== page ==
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A function $f :\Bbb R\to\Bbb R$ is continuous on $\Bbb R$ if and only if $f^{-1}(F)$ is closed in $\Bbb R$ whenever $F$ is closed in $\Bbb R.$

My attempt so far:

We know that,

A function $f :\Bbb R\to\Bbb R$ is continuous on $\Bbb R$ if and only if $f^{-1}(G)$ is open in $\Bbb R$ whenever $G$ is open in $\Bbb R.$

Let $F$ be a closed set in $\Bbb R.$ This means that $F^c$ is open. Now, using the theorem above, we have, $f^{-1}(F^c)$ is open. Hence, $(f^{-1}(F^c))^c=f^{-1}(F)$ is closed.

Conversely, if for any closed set $F$, if we have, $f^{-1}(F)$ closed then let $F$ be a closed set. This means $F^c$ is open and as $f^{-1}(F)$ is closed so, $(f^{-1}(F))^c=f^{-1}(F^c)$ is also open. We thus have, $f^{-1}(F^c)$ is open whenever $F^c$ is open. But $F$ is arbitrary so is, $F^c.$ Hence, $f$ is continuous on $\Bbb R.$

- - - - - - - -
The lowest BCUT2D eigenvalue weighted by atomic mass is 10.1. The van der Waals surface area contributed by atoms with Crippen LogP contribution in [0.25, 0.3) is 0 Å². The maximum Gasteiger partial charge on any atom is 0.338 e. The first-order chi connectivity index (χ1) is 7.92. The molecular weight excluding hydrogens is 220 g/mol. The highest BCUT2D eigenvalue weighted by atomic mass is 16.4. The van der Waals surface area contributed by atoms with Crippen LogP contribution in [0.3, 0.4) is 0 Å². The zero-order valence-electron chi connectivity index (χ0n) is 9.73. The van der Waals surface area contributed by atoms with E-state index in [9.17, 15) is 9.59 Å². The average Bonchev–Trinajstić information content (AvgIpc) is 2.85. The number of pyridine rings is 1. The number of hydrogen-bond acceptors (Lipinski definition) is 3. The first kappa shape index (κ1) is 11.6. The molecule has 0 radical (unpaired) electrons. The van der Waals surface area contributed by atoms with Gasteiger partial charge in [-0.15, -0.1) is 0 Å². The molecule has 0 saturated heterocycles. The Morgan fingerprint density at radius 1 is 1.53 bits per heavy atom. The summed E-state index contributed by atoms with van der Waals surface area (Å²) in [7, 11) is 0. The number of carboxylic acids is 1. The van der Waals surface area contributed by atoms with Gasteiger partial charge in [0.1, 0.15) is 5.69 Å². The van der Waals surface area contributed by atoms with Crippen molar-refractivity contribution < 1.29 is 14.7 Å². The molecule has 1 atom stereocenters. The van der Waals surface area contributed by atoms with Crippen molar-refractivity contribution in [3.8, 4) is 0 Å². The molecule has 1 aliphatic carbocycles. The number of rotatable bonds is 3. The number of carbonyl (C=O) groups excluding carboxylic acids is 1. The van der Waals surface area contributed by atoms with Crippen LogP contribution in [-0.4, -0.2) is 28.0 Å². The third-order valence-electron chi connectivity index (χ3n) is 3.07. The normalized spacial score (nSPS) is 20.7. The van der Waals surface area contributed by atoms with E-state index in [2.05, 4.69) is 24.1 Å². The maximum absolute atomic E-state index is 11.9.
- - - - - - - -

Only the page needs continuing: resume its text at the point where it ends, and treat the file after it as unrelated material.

Is the above solution correct? I think the part where I asserted, $(f^{-1}(F))^c=f^{-1}(F^c)$ needs a justification. I really can't come up with any. Is this assertion at all valid?

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About the double inclusion: If $x\in (f^{-1}(F^c))^c$, then $f(x)\notin F^c$, thus $f(x)\in F$, which means that $x\in f^{-1}(F)$. If you reverse the reasoning, you get the desired identiny.

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